adding stock to risottoWhen the rice is translucent, turn the flame up to high again. You want the butter and oil to reach maximum temperature when you start adding the stock. Now start adding the stock – ladle by ladle, keeping the temperature as high as possible. After you have added about three ladles individually, you can start adding two or three at a time to give you time to prepare the other ingredients on the side.

2. It’s time to prepare the other ingredients while the risotto is boiling. Don’t forget to keep adding chicken stock whenever the liquid level in the pan is low.

cutting corn grains off cobCut the asparagus into bite sized pieces and fry them in a pan for 5 to 10 minutes. You need to fry them long enough for them to be tender and lose their bitterness – but not too long to let them keep their bite. Take them off the fire and set them aside.

Then boil the cobs of corn by putting them into boiling water and letting them boil at high heat for about 3 to 4 minutes. Rinse with cold water and cut the grains off with a sharp knife.

3. The risotto should be almost done. Taste frequently when adding stock to make sure you do not overcook the risotto rice – risotto should be served al dente. We will now add the remaining ingredients – first the tomato sauce, then the corn and asparagus and finally the Parmesan and mozzarella. We will stir them in at low heat.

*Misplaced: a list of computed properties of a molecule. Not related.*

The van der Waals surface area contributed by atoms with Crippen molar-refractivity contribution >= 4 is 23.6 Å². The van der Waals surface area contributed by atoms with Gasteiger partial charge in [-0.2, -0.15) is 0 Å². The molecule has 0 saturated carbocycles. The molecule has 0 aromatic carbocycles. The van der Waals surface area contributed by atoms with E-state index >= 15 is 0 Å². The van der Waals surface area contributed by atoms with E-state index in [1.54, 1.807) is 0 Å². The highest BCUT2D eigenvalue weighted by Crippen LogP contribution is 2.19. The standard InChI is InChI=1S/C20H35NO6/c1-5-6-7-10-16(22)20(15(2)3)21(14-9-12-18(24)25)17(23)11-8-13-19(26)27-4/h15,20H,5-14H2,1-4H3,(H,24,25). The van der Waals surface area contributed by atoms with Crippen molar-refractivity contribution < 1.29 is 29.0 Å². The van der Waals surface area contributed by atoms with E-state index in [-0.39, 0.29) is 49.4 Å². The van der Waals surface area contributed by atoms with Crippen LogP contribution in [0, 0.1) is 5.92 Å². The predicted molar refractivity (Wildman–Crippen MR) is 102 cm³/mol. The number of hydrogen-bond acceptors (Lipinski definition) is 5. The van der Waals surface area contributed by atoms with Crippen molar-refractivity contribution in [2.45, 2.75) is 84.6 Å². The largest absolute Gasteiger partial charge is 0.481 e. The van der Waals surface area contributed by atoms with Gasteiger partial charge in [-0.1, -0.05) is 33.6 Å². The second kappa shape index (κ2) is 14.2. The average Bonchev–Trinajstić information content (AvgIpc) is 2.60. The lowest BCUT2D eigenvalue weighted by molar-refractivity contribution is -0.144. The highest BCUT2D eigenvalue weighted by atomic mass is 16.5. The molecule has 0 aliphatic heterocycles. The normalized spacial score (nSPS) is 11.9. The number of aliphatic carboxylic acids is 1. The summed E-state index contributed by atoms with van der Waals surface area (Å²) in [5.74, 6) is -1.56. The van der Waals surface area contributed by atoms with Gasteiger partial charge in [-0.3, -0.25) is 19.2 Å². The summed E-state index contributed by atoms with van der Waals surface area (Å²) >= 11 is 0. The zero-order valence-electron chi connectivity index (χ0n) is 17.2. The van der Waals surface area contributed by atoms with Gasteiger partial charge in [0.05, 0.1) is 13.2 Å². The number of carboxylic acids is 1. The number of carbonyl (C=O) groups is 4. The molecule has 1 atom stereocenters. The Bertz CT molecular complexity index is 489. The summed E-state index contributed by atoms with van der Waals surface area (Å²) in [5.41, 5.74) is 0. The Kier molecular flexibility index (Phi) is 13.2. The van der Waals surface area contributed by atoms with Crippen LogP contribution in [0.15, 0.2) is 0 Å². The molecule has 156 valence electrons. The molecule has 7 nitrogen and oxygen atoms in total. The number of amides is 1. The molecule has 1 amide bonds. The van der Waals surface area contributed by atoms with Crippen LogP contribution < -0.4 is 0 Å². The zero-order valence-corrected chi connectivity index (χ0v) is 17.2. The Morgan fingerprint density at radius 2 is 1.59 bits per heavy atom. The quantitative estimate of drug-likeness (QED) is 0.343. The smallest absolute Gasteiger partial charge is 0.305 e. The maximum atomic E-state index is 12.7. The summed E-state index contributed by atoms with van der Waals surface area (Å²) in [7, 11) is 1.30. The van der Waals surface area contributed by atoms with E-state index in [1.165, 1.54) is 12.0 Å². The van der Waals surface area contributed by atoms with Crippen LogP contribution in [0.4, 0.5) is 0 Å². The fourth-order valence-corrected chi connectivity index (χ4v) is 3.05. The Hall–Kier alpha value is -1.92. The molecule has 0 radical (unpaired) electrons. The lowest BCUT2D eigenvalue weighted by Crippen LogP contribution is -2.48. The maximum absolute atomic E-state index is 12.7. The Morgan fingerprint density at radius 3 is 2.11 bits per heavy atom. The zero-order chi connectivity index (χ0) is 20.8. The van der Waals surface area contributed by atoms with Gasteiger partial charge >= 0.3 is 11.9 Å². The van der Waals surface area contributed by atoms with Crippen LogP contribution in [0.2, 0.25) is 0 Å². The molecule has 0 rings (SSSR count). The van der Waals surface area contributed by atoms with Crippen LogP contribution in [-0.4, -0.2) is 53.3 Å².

tomato puree and concentrateThe first ingredients you will add are the tomato puree and concentrate. They contain liquid, so you will want to add them just before the risotto rice is ready.

In this case, I am using tomato puree and concentrate instead of fresh tomatoes. It’s sad but true – the quality of tomatoes in Amsterdam is incredibly low. I have tried many stores – from the veggie specialist to the organic market and on to the Turkish store on the corner – but I never get anything that has enough flavor or even remotely reminds me of the aromatic tomatoes you can pick up everywhere in Italy or Spain. As a nice side effect, using tomato puree and concentrate saves the time usually needed for tomato sauce.

Next stir in the corn and the asparagus. We are almost done – the last ingredients to add are the Parmesan and the mozzarella that will give our risotto a lovely consistency and pungent, cheesy flavor.

Grated Parmesan and buffalo mozzarellaGet good Parmesan – this is one of the ingredients that will make a break this (and many other) dish. Go out of your way to get the best quality. Again, I highly recommend Feduzzi. And get buffalo mozzarella – it has a distinctly different and much stronger flavor than regular mozzarella and will give this dish and extra pungent note.

Grate the Parmesan and cut the buffalo mozzarella into small chunks. Stir into the risotto.

serve corn risottoWarm up deep dishes and serve the risotto with corn, tomato, asparagus, Parmesan and mozzarella as starter or main course.

Tuna Melt Recipe – Quick and Yummy